I think you are legally clear to do exactly what you are proposing. Just as would be the case with your regular clients, you also build in an informed consent into the membership agreement. You also need to build into the membership contract that under no circumstances will the services be billed to their insurance provider and that if the patient (or member in this case) would like the services to be billed to their insurance provider, they must do so outside of the membership for which they are apart of and must do so only upon giving your clinic express written notice of this desire (you should generate a simple form for them to fill out acknowledging their desire to receive insurance covered care outside of the membership that you keep on file).
I would also advise you to keep a separate membership file on each patient than their typical medical file that would included insurance based clients, referral based clients, etc. (in essence any non membership based clients). Therefore, you may have patients with two files in your office (one for insurance purposed and one for membership purposes). I believe this will help alleviate any questions by prying eyes about your business structure and motivations for care.
If any of your attorney friends could get their hands on a membership form that they have worked on for a gym, club, etc., that may be a good basis for some boilerplate language for your own membership agreement.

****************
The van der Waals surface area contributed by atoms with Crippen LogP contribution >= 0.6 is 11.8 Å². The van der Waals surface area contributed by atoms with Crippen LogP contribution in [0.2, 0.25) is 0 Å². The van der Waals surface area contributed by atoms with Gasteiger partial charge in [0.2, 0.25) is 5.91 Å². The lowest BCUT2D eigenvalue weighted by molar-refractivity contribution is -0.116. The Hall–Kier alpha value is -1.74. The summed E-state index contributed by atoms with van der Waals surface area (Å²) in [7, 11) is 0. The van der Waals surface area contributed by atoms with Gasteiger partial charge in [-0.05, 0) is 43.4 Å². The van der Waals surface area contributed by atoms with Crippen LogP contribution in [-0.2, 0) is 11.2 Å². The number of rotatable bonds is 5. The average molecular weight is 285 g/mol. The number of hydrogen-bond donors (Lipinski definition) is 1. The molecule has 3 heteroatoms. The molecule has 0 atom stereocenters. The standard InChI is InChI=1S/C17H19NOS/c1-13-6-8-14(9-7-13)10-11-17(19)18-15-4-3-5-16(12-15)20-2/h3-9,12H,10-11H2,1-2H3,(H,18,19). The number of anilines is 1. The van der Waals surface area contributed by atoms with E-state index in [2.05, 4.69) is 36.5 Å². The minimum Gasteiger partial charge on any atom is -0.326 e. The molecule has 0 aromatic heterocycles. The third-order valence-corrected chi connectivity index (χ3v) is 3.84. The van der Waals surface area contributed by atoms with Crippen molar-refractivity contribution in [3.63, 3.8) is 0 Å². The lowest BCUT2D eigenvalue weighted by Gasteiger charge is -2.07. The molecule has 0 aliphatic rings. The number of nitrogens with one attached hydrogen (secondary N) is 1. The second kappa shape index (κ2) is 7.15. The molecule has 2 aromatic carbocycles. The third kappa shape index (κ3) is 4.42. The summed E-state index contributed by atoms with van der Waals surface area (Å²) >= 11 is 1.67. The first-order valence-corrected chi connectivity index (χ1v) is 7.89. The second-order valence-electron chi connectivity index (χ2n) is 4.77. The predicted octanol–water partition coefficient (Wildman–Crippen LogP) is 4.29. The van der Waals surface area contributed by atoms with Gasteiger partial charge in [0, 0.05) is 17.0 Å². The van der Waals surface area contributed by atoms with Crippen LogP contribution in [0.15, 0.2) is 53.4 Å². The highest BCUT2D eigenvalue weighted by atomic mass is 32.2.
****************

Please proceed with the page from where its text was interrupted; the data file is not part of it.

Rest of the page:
You then tailor it a bit with informed consent and insurance based exclusionary coverage language. I would also recommend having an attorney draft your membership contract. If the contract ever has to be defended, you want someone defending it with intimate knowledge of what the motivations are within the contract.
So now given that I basically told you the plan that I had in mind is this something I still should bring in front of the department of professional regulation? How long would something like this take to get into motion because I have brought the idea up to a couple of patients or potential patients and they are very interested.
I would definitely move on it. Government can be slow, but I would expect around six to eight month turnaround with that in mind. I'd recommend moving on it as soon as possible.
Given the 6-8 month turn around, can I still implement the program say next month after presenting the proposal or am I going to run into issues with that as well? I wanted this running yesterday.
I think you can go ahead and start. Just make sure the agreement for membership has the proper language, as previously discussed, to protect you and your employees.